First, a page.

A Large Talk on Minimal Surfaces
Every four years, mathematicians from around the world convene for the International Conference of Mathematics. Hosted by the International Mathematical Union, the conference is the largest of its type. Prestigious honors like the Fields Medals, Nevanlinna Prize, Gauss Prize and Chern Medal are awarded during the opening ceremony.
Associate Professor Xin Zhou, a geometer at UC Santa Barbara, is among the researchers who has been invited to speak at the union’s 2022 event in St. Petersburg, Russia.
“Being invited to speak at the ICM can be a source of pride for the rest of your career,” said math department chair Stephen Bigelow. "We are happy and proud that Xin has achieved this great recognition.”
Zhou will speak about minimal surfaces, surfaces of constant mean curvature and the relationships between the two. He plans to focus especially on how the two are connected by his proof of the Multiplicity One Conjecture.
Minimal surfaces are those that satisfy certain equations while maintaining the minimum possible area under local perturbations. These surfaces are mathematical models for soap films and soap bubbles, as the liquid’s surface tension produces shapes with the least surface area possible under the constraints of the enclosed volume. Minimal surfaces are fascinating phenomena in their own right and also have applications in materials science and general relativity.
“Since these equations appear naturally in science, mathematicians are interested in solving them,” Zhou explained. However, unlike a line, parabola or many other familiar shapes, there isn’t any explicit formula that describes these surfaces. They have to be derived implicitly in a more abstract manner.
A soap film forms a minimal surface spanning a helical frame.
Photo Credit: BLINKING SPIRIT VIA WIKIMEDIA
In the 1930s, mathematicians discovered solutions for surfaces with a simple closed boundary where curvature was zero. These local solutions worked for flat and curled sheets with borders, like a soap film spanning a wire bubble ring. By the ‘80s, researchers had proven the existence of at least one closed solution, or a minimal surface without a boundary.
Zhou sought to generalize this theory to produce closed surfaces with constant mean curvature, like soap bubbles. This is much more difficult because there are fewer constraints on the solutions. And in mathematics, more freedoms often lead to more headaches.
Mathematicians met with success after many years of work, finding a strategy to prove the existence of infinite may solutions to this equation. Yet they encountered an issue. Many seemingly distinct solutions were simply multiple copies of a previous solution. This was akin to claiming that, say, the film “Forrest Gump” watched back to back is a different movie than watched a single time.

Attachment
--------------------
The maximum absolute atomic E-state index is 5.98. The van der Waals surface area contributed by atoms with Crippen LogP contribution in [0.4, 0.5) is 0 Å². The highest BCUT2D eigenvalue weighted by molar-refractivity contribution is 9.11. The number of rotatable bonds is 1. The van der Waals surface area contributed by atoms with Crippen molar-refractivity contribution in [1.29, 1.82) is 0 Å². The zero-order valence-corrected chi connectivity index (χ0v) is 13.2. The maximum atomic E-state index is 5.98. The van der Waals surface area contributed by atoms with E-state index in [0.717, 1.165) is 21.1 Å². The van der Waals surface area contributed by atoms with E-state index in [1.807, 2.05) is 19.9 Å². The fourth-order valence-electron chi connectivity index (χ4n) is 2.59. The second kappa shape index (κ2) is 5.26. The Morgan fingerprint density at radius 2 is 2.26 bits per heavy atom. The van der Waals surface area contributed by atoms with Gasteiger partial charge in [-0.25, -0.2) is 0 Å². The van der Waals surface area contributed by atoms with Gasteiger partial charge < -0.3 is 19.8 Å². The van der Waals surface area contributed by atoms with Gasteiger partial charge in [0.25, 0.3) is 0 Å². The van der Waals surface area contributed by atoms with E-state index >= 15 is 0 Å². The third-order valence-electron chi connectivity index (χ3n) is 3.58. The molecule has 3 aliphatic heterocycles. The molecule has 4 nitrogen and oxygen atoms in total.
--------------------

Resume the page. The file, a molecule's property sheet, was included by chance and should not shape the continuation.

In recent years, two of Zhou’s colleagues formulated a hypothesis: the Multiplicity One Conjecture. It proposed that there was a way to produce solutions to the equation that always included only one copy of the minimal surface. In January 2019, Zhou finally produced a proof, describing a method that could generate these genuine solutions. The following month, he received a fellowship from the Alfred P. Sloan Foundation in recognition of his promising early-career achievements. He added this to his NSF Career Award.
“I think people like my work not only because I solved the conjecture, but because it was not an isolated discovery,” Zhou said. “The solution forms a series with my work on minimal surfaces of constant positive curvature.”
Zhou appreciates all the support he’s received at UC Santa Barbara. “Most of my important research was conducted as an assistant professor in the Department of Mathematics at UCSB,” he said. “I would like to express my gratitude to my colleagues, especially Professor Guofang Wei, for their support.”
Zhou is excited to showcase his accomplishments mostly as a way of encouraging younger mathematicians. “I want to inspire some of the students in the department,” he said. He wants to show them that work done at UC Santa Barbara garners attention from others in the community. “If I were a student, seeing the success of someone in the department would make me excited and more motivated to dive into work in my own field.”
The 2022 International Conference of Mathematics will be held in July 2022.